Verizon bags $2 billion FAA deal

Connection in the airplane

US operator Verizon has secured a lucrative deal to overhaul the Federal Aviation Administration (FAA)’s networks.

The 15-year FAA Enterprise Network Services (FENS) contract is worth more than $2 billion, and will see the telco design, build and operate a new communications platform that can support all of the agency’s mission critical applications. That includes providing air traffic management (ATM) to the 45,000 flights carrying 2.9 million passengers across the 29 million square miles that make up the US national airspace system (NAS). Which is another way of saying that is pretty a big deal, basically.

Verizon can’t do all this by itself, so has drafted in Saab’s air traffic management division and mission critical comms specialist Frequentis to help.

“This is an incredible opportunity for Verizon to lead the nation’s largest government transportation agency through a telecommunications infrastructure transformation that utilises the latest advances in technology and networking solutions,” said Kyle Malady, Verizon Business CEO, in a statement. “From dynamic services and bandwidth provisioning, to improved insight and visibility into network service configuration and operation, we are excited to help the FAA with a robust solution that will benefit the National Airspace System and administrative users alike.”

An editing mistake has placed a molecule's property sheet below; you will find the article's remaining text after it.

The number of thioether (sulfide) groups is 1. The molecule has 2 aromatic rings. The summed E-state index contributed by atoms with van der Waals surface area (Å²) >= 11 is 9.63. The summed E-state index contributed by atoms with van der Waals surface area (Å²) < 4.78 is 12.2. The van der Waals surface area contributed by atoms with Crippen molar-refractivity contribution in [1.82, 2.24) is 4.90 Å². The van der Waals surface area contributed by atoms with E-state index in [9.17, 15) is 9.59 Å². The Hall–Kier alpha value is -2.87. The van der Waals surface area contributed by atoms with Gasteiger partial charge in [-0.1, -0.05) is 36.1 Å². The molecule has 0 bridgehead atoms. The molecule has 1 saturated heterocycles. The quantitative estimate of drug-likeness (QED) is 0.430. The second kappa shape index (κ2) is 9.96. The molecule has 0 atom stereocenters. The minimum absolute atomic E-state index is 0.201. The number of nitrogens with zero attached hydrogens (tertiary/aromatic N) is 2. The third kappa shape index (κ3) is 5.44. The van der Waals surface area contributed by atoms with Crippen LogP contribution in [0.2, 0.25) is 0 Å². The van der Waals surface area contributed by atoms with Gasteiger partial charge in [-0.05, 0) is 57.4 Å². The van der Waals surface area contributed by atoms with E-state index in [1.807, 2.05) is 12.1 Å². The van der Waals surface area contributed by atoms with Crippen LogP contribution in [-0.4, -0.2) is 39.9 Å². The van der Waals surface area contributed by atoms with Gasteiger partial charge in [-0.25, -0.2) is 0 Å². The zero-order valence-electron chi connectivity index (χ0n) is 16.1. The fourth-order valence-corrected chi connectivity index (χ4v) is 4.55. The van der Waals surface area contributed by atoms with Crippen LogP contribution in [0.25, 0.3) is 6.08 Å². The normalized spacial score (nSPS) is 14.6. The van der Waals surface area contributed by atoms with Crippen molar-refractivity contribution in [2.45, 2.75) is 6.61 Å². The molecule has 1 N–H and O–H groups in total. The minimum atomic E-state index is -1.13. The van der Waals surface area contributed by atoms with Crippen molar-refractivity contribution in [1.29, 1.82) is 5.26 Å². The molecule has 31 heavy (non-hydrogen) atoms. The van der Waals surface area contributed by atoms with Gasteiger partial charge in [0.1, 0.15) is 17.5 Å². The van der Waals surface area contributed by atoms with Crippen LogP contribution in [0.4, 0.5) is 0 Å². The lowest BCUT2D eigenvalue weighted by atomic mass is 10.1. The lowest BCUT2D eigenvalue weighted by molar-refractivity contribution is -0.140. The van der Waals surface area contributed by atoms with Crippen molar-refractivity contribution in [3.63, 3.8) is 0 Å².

FENS is the successor to the FAA Telecommunication Infrastructure (FTI) contract. Implemented in 2002, it is operated by defence contractor L3Harris and connects 4,400 government sites to a highly-reliable and secure voice and data network that carries more than 28,000 individual telco services. It has a dedicated Network Operations Control Centre (NOCC) that provides 24/7 monitoring and management of more than 100,000 devices.

During FENS’ acquisition planning phase in August, the FAA pointed out that its “requirements are continual and so there must not be any unscheduled interruptions in service when transitioning from one contract to another.”

No pressure then, Verizon.

“With our team of recognised, proven partners, Verizon has expanded our core competencies, enabling us to meet the evolving needs of the NAS and the FENS contract requirements,” Malady said.

It must be a welcome change of pace for both Verizon and the FAA. The two, along with AT&T, have been at loggerheads for more than a year about the potential for C-band 5G spectrum to interfere with aircraft altimeters.

To avoid any mishaps, the operators had agreed not to roll out C-band anywhere near airports until July this year. But that all changed in January when a new FAA rule gave airlines until the beginning of February 2024 to upgrade their instruments. As such, Verizon and AT&T have had to delay their C-band deployments by a further six months.

While nobody wants to put the safety of air passengers at risk, it must nonetheless be galling given the eye-watering sums of money – around $80 billion plus $15 billion to the satellite industry – that telcos paid for their C-band spectrum only to be told they must wait before putting it to use and earning a return.


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